UPDATE 27/04/2017 12.06am Atlus has confirmed to Eurogamer that everything up to 19th November in-game is available for streaming and the 90-minute limit has been lifted as well.
ORIGINAL STORY 26/04/2017 10.10pm Persona 5 publisher Atlus launched the acclaimed JRPG earlier this month with some unusually stringent guidelines on what could and could not be streamed. After a lot of backlash from fans, the game’s publisher has eased up on its restrictions.
Originally, Atlus said it wouldn’t allow people to stream sections of the game set after 7th July in-game. Given that the title spans the nine-month length of a Japanese school year, which begins in April, this effectively meant that only the first third of the game would be available for viewers to watch.
Now Atlus has restructured its rules and is allowing people to stream all the way up until 19th November “when the main story gears up for the final act.” In other words, we went from one third of the game being streamable to its first eight ninths. That’s a massive difference.
The author of the original Atlus guidelines previously blamed the company’s “masters in Japan”, but it looks like those on the high rungs of the corporate ladder in the east have taken the criticism to heart.
“To our surprise, we then saw numerous reactive news articles go up, opinion videos post, and received many emails asking us to please change our Persona 5 streaming/video policy,” Atlus said in its new blog post on the matter. “We recognise that our fans are the reason why the game is the major worldwide success it is, and we continue to want them to be able to enjoy the game without fear of being spoiled.”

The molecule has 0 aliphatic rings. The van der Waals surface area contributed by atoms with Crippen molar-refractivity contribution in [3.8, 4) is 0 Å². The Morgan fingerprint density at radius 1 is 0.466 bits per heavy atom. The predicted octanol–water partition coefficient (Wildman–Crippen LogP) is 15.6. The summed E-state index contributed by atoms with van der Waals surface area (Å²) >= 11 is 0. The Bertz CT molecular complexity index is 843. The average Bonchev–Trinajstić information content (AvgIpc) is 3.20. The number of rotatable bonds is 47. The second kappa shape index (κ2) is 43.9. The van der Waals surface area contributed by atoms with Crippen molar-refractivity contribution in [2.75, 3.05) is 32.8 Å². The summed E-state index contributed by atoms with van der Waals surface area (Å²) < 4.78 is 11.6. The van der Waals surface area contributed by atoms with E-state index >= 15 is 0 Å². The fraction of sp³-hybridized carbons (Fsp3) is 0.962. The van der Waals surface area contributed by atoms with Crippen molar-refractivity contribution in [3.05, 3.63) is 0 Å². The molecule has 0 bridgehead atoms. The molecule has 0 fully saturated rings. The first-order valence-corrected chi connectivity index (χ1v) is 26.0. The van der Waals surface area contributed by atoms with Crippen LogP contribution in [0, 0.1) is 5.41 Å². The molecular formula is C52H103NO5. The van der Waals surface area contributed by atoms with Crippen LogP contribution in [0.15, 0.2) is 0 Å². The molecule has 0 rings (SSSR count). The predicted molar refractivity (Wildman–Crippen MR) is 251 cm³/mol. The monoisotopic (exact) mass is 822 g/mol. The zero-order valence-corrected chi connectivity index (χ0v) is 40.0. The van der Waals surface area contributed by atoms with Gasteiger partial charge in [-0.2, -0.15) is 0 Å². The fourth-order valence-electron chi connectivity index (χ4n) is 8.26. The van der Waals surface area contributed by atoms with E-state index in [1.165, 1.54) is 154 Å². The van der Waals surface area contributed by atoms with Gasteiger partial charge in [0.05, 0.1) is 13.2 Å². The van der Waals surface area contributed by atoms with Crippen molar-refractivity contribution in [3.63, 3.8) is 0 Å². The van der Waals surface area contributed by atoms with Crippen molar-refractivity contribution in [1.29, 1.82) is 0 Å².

“However, we also heard your issues with the guidelines and have decided to revise them. Because we want to give players the most access to the game while respecting the original goal, we’re now asking players to refrain from streaming or posting video past the end of the in-game date of 11/19 – when the main story gears up for the final act.”
The publisher further clarified that the tone of the publisher’s previous message misrepresented its intention. To Atlus (or at least its “masters in Japan”), such rules were less about restrictions and copyright strikes than they were about setting up a proper etiquette for how not to spoil the story-driven adventure.
“We also want to apologise to those of you who saw the previous guidelines blog post as threatening,” Atlus said. “We want to be transparent about what we do, and the reason we released the guidelines was to give streamers the right information up front. It was never our intention to threaten people with copyright strikes, but we clearly chose the wrong tone for how to communicate this.”
It’s worth noting that while Atlus has adjusted how long into the game one can stream, its other guidelines weren’t commented on, so ostensibly Persona 5 streamers are still not technically supposed to provide Let’s Play videos that are more than 90 minutes long. [Editor’s note: Nevermind. See update above.]
We’ve reached out to Atlus to see if these restrictions have been loosened as well and will update as we hear back.